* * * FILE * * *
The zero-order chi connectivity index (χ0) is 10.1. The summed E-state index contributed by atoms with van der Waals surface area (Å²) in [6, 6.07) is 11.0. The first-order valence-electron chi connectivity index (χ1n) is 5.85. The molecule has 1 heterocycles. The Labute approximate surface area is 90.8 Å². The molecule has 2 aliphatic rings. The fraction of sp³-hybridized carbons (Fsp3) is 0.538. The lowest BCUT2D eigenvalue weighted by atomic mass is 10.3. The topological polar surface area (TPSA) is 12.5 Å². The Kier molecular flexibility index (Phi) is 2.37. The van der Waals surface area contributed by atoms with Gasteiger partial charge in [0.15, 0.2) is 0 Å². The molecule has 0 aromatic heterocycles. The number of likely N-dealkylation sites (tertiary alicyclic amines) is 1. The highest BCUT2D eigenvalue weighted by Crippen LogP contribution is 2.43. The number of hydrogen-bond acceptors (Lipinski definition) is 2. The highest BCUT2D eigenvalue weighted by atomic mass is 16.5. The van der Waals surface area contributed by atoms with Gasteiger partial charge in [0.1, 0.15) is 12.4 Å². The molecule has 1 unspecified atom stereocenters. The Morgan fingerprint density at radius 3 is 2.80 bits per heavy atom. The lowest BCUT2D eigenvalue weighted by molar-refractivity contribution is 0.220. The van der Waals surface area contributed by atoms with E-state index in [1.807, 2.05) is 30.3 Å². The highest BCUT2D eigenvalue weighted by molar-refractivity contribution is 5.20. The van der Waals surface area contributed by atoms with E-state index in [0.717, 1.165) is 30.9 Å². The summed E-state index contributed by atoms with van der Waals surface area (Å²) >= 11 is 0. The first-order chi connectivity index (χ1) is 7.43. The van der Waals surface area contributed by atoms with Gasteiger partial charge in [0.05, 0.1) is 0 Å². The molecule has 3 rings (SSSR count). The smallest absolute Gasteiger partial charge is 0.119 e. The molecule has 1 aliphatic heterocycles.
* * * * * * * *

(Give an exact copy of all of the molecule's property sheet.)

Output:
The zero-order chi connectivity index (χ0) is 10.1. The summed E-state index contributed by atoms with van der Waals surface area (Å²) in [6, 6.07) is 11.0. The first-order valence-electron chi connectivity index (χ1n) is 5.85. The molecule has 1 heterocycles. The Labute approximate surface area is 90.8 Å². The molecule has 2 aliphatic rings. The fraction of sp³-hybridized carbons (Fsp3) is 0.538. The lowest BCUT2D eigenvalue weighted by atomic mass is 10.3. The topological polar surface area (TPSA) is 12.5 Å². The Kier molecular flexibility index (Phi) is 2.37. The van der Waals surface area contributed by atoms with Gasteiger partial charge in [0.15, 0.2) is 0 Å². The molecule has 0 aromatic heterocycles. The number of likely N-dealkylation sites (tertiary alicyclic amines) is 1. The highest BCUT2D eigenvalue weighted by Crippen LogP contribution is 2.43. The number of hydrogen-bond acceptors (Lipinski definition) is 2. The highest BCUT2D eigenvalue weighted by atomic mass is 16.5. The van der Waals surface area contributed by atoms with Gasteiger partial charge in [0.1, 0.15) is 12.4 Å². The molecule has 1 unspecified atom stereocenters. The Morgan fingerprint density at radius 3 is 2.80 bits per heavy atom. The lowest BCUT2D eigenvalue weighted by molar-refractivity contribution is 0.220. The van der Waals surface area contributed by atoms with E-state index in [1.807, 2.05) is 30.3 Å². The highest BCUT2D eigenvalue weighted by molar-refractivity contribution is 5.20. The van der Waals surface area contributed by atoms with E-state index in [0.717, 1.165) is 30.9 Å². The summed E-state index contributed by atoms with van der Waals surface area (Å²) >= 11 is 0. The first-order chi connectivity index (χ1) is 7.43. The van der Waals surface area contributed by atoms with Gasteiger partial charge in [0.05, 0.1) is 0 Å². The molecule has 3 rings (SSSR count). The smallest absolute Gasteiger partial charge is 0.119 e. The molecule has 1 aliphatic heterocycles.